More on the Swazi loan “from the Reserve Bank” fallacy

If the SA Reserve Bank is the entity that made the loan, why did it do so? It’s mandate is currently inflation targeting. The “private shareholders” have no interest in lending money to Swaziland at a 5.5% coupon (a real yield of 1% to a country in desperate financial struggles).

No Mr Gordhan, you should never have uttered this foolish statement.

SA Reserve Bank Mandate:


The Reserve Bank is required to achieve and maintain price stability in the interest of balanced and sustainable economic growth in South Africa.

The achievement of price stability is quantified by the setting of an inflation target by Government that serves as a yardstick against which price stability is measured. The achievement of price stability is underpinned by the stability of the financial system and financial markets. For this reason, the Bank is obliged to actively promote financial stability as one of the important determinants of financial system stability.
At present, sections 223 to 225 of the Constitution of the Republic of South Africa, 1996, the South African Reserve Bank Act, 1989 as amended and the regulations framed in terms of this Act, provide the enabling framework for the Bank’s operations. The Bank has a considerable degree of autonomy in the execution of its duties.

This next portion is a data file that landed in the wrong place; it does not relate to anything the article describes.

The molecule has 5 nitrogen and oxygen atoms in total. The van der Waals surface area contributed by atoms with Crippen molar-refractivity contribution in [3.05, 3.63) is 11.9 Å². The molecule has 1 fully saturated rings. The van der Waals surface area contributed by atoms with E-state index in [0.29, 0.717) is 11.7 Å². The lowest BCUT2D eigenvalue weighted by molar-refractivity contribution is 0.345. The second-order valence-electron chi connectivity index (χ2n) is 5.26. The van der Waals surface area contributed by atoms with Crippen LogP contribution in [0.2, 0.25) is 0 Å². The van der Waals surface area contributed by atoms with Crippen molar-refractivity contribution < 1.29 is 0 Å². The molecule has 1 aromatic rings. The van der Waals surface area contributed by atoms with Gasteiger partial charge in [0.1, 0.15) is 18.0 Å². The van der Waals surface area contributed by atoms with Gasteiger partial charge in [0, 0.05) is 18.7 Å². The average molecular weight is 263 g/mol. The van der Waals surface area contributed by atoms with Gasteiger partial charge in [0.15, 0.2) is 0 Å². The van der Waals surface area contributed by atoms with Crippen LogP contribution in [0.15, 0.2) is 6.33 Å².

In terms of section 224 of the Constitution, 1996, “the South African Reserve Bank, in pursuit of its primary object, must perform its functions independently and without fear, favour or prejudice, but there must be regular consultation between the Bank and the Cabinet member responsible for national financial matters.” The independence and autonomy of the Bank are therefore entrenched in the Constitution.
The Bank has been entrusted with the overarching monetary policy goal of containing inflation. The Bank can use any instruments of monetary policy at its disposal to achieve this monetary policy goal. The implies that the Bank has instrument independence in monetary policy implementation but not goal independence in the selection of a monetary policy goal.
The Governor of the Bank holds regular discussions with the Minister of Finance and meets periodically with members of the Parliamentary Portfolio and Select Committees on Finance. In terms of section 32 of the South African Reserve Bank Act, 1989, the Bank publishes a monthly statement of its assets and liabilities and submits its Annual Report to Parliament. The Bank is therefore ultimately accountable to Parliament.

Published by David Kirk

The opinions expressed on this site are those of the author and other commenters and are not necessarily those of his employer or any other organisation. David Kirk runs Milliman’s actuarial consulting practice in Africa. He is an actuary and is the creator of New Business Margin on Revenue. He specialises in risk and capital management, regulatory change and insurance strategy . He also has extensive experience in embedded value reporting, insurance-related IFRS and share option valuation.

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